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Love Across the Pond
Anglophilia. And, um, Yankophilia.
Child care jobs in the UK 
4th-Oct-2012 07:13 am
Hi all. I am wondering about child care jobs in the UK. Not nannying, but rather working in a pre-school or day-care type job.

Long story short: I'm American, currently living and working in Japan with my English boyfriend of six years. We want to eventually settle down in the UK, and are trying to make that possible, despite those strict new marriage visa laws... (Grrrr...:(

Should we one day be able to jump through all those hoops and live together in the UK, I'd need to find a job, of course. Does anyone know what the child-care industry is like there? Salary, job requirements,etc. Does a person need to have some sort of official training for such jobs?

While I don't have any sort of child-care certification, I HAVE spent the last 6 years working with children. (One as a live-in nanny, and five as an ESL teacher.) Currently, I teach in a school where I am usually the only adult present, and am responsible for the care and teaching of up to 15 kids at a time, ranging in age from 2 to 18. 95 percent of the time, I am alone with the kids; literally the only adult in the school. So far I have worked here for two years. It is a national chain of schools in Japan, and I could have references given by the native English speaking staff in the future.

Would that kind of experience be enough to get a job in a pre-school or day-care in the UK? (Assuming that I had the necessary visa to live and work there, of course.) If not, what could I do once living there to make myself marketable in the field?

Any advice or information is greatly appreciated! Thanks a lot! Am cross posting to another comm, sorry if you get a double post.
4th-Oct-2012 03:17 am (UTC)
My mother was an early years specialist and taught for all her career in Primary Education. My cousin who is the manager of a nursery. Myself I'm more on the academic side of Child Development (psych).

In order to work with children in the UK you really need to have specific training. Unlike the US, the majority of childcare in the UK receives state (ie govt) funding and as such is strictly regulated so that the service provided is transparent and as uniform as possible. Therefore if you want to work in the field you will need to be familiar with all the requirements such as the relevant Key Stages and the processes involving in inspections by OFSTED, which all childcare providers have to submit to. Even if you wanted to set up your own daycare the list of requirements is long and arduous (you have to have your house and garden inspected, for example).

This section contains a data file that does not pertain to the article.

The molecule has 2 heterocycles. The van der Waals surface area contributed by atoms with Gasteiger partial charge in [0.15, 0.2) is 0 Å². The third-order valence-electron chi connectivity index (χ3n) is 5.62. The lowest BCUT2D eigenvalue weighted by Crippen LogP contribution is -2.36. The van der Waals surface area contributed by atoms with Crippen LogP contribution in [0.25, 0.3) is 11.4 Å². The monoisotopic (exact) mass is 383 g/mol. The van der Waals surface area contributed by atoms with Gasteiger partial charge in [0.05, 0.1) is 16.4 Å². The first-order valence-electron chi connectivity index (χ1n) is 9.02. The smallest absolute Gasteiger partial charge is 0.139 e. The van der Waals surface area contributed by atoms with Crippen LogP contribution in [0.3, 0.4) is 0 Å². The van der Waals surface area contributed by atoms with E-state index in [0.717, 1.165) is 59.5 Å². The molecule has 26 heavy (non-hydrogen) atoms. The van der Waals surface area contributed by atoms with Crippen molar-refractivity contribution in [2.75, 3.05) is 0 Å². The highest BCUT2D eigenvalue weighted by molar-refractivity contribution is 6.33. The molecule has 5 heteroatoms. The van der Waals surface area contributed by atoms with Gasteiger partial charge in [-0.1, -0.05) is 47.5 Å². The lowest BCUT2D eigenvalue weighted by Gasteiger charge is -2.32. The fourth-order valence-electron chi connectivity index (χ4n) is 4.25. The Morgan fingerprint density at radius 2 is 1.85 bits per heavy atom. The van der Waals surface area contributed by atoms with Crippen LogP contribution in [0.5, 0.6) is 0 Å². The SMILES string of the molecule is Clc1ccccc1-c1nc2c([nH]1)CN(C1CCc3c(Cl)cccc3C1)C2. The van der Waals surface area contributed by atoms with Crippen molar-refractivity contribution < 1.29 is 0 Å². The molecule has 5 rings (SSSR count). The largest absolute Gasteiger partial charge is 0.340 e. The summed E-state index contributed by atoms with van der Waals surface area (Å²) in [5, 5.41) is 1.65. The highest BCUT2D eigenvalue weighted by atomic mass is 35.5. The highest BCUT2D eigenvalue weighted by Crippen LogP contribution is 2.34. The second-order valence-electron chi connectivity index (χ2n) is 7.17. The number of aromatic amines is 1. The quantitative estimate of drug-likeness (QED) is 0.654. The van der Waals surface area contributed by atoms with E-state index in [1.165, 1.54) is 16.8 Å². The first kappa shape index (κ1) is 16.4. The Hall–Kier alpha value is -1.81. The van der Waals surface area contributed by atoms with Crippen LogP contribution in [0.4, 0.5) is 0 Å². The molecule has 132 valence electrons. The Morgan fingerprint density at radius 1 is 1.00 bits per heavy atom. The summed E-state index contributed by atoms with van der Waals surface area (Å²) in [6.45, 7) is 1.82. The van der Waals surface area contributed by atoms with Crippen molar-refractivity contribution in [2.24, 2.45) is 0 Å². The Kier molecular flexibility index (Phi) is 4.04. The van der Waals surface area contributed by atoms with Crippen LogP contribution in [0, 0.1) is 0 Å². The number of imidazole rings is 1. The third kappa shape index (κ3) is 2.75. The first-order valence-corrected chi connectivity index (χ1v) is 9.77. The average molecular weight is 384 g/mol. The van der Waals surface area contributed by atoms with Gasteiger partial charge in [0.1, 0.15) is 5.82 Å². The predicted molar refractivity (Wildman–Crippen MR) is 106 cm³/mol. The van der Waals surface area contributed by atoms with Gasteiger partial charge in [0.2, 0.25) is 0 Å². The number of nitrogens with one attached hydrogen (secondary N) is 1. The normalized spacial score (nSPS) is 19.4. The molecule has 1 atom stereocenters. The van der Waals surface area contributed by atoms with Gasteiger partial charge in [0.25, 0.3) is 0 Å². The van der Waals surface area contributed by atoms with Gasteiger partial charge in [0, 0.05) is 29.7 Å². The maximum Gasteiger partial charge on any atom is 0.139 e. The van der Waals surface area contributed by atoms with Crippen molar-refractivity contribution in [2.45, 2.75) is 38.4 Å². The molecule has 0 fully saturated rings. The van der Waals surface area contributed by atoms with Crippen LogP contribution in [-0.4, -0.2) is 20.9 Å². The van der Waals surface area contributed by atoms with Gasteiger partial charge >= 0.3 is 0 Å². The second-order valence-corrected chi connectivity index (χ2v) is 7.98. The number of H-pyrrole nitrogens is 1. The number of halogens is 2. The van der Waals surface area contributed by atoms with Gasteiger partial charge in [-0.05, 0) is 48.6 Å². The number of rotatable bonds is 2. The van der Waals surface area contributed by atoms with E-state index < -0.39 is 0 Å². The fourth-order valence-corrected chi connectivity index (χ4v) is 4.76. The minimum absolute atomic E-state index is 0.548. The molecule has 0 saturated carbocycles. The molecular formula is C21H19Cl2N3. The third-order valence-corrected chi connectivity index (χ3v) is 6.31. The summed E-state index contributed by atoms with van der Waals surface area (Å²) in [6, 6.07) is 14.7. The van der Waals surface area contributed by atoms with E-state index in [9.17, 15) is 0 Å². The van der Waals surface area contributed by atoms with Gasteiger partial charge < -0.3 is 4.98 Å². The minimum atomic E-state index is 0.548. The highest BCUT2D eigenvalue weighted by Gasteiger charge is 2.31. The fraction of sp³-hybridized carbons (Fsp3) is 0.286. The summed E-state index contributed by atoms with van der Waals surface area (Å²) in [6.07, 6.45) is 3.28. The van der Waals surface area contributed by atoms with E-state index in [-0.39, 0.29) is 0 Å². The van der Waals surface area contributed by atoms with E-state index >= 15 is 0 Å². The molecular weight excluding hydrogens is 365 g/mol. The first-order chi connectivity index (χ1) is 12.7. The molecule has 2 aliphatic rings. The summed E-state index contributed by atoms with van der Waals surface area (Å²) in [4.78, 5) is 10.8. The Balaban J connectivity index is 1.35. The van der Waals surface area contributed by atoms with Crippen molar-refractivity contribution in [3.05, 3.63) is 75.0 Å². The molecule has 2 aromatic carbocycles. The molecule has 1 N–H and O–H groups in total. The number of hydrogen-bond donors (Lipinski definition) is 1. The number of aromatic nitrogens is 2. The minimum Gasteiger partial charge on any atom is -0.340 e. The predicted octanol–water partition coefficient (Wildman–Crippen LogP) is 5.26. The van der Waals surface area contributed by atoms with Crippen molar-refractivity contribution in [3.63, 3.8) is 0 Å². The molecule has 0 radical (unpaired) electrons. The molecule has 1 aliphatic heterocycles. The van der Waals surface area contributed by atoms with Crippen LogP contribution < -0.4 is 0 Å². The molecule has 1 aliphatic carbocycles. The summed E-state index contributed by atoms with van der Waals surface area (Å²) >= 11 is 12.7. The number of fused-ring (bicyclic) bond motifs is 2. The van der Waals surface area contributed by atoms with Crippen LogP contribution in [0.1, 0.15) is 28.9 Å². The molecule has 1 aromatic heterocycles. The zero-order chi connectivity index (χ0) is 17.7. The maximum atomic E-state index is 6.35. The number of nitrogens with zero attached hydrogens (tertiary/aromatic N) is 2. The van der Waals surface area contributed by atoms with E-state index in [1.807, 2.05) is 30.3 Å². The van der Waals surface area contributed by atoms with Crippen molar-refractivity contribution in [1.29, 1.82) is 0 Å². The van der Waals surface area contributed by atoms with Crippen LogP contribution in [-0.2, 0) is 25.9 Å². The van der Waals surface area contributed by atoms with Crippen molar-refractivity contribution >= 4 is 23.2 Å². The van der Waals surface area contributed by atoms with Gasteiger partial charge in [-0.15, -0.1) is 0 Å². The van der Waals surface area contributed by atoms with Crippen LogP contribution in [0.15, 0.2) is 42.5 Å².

However most importantly, you need to have a CRB check (Criminal Records Bureau) before anyone will employ you. As a non native citizen none of your records will be available to UK authorities. In order to get my visa for the USA I had to apply to the Police Force in every area I had lived and produce a clean, 'no trace' record from each one, that documentation was then submitted to the US authorities. I do wonder if you could manage to produce something similar from every place you've ever lived whether that would help? There is no way around the CRB check however, so it could be a catch 22.

As far as qualifications go it depends what you want to do. Teaching or management require a degree, either in Education or in anything plus a PGCE (Post Graduate Certificate of Education). Even auxilliary helpers and classroom assistants are required to have recogniseable child care qualification, but these are usually taught more as sandwich courses with time spent on the job as well as in the classroom. They typically don't take as long as a degree (but not always). My cousin as a manager was able to pick and choose between various places on her last job hunt (she had a small child at the time who was still a preschooler and managed to find a job where they weren't going to charge her to take her child with her to be cared for in the nursery).